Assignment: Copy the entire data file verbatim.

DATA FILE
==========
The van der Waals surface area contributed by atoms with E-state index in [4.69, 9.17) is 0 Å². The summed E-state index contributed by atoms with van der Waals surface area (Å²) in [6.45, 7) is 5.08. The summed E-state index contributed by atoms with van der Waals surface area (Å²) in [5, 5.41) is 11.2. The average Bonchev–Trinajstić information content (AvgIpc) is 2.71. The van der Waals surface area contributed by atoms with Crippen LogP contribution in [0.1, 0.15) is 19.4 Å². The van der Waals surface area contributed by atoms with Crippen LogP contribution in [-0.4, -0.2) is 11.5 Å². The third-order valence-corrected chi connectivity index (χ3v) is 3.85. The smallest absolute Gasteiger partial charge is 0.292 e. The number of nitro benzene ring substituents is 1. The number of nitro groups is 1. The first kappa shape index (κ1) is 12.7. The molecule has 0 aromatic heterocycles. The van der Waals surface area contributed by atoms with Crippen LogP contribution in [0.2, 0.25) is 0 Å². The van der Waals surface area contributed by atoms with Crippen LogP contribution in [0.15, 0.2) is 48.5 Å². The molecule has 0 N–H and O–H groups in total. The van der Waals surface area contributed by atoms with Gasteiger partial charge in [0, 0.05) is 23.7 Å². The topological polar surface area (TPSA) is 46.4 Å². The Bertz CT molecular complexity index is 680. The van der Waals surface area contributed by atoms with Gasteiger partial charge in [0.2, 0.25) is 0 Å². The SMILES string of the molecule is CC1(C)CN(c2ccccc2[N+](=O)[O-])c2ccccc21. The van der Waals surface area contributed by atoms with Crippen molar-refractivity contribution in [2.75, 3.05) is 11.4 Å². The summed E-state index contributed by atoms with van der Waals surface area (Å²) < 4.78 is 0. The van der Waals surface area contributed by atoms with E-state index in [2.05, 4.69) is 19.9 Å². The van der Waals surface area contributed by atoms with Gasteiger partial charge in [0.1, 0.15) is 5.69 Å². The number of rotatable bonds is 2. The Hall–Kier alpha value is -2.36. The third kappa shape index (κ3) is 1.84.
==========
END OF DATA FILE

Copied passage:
The van der Waals surface area contributed by atoms with E-state index in [4.69, 9.17) is 0 Å². The summed E-state index contributed by atoms with van der Waals surface area (Å²) in [6.45, 7) is 5.08. The summed E-state index contributed by atoms with van der Waals surface area (Å²) in [5, 5.41) is 11.2. The average Bonchev–Trinajstić information content (AvgIpc) is 2.71. The van der Waals surface area contributed by atoms with Crippen LogP contribution in [0.1, 0.15) is 19.4 Å². The van der Waals surface area contributed by atoms with Crippen LogP contribution in [-0.4, -0.2) is 11.5 Å². The third-order valence-corrected chi connectivity index (χ3v) is 3.85. The smallest absolute Gasteiger partial charge is 0.292 e. The number of nitro benzene ring substituents is 1. The number of nitro groups is 1. The first kappa shape index (κ1) is 12.7. The molecule has 0 aromatic heterocycles. The van der Waals surface area contributed by atoms with Crippen LogP contribution in [0.2, 0.25) is 0 Å². The van der Waals surface area contributed by atoms with Crippen LogP contribution in [0.15, 0.2) is 48.5 Å². The molecule has 0 N–H and O–H groups in total. The van der Waals surface area contributed by atoms with Gasteiger partial charge in [0, 0.05) is 23.7 Å². The topological polar surface area (TPSA) is 46.4 Å². The Bertz CT molecular complexity index is 680. The van der Waals surface area contributed by atoms with Gasteiger partial charge in [0.2, 0.25) is 0 Å². The SMILES string of the molecule is CC1(C)CN(c2ccccc2[N+](=O)[O-])c2ccccc21. The van der Waals surface area contributed by atoms with Crippen molar-refractivity contribution in [2.75, 3.05) is 11.4 Å². The summed E-state index contributed by atoms with van der Waals surface area (Å²) < 4.78 is 0. The van der Waals surface area contributed by atoms with E-state index in [2.05, 4.69) is 19.9 Å². The van der Waals surface area contributed by atoms with Gasteiger partial charge in [0.1, 0.15) is 5.69 Å². The number of rotatable bonds is 2. The Hall–Kier alpha value is -2.36. The third kappa shape index (κ3) is 1.84.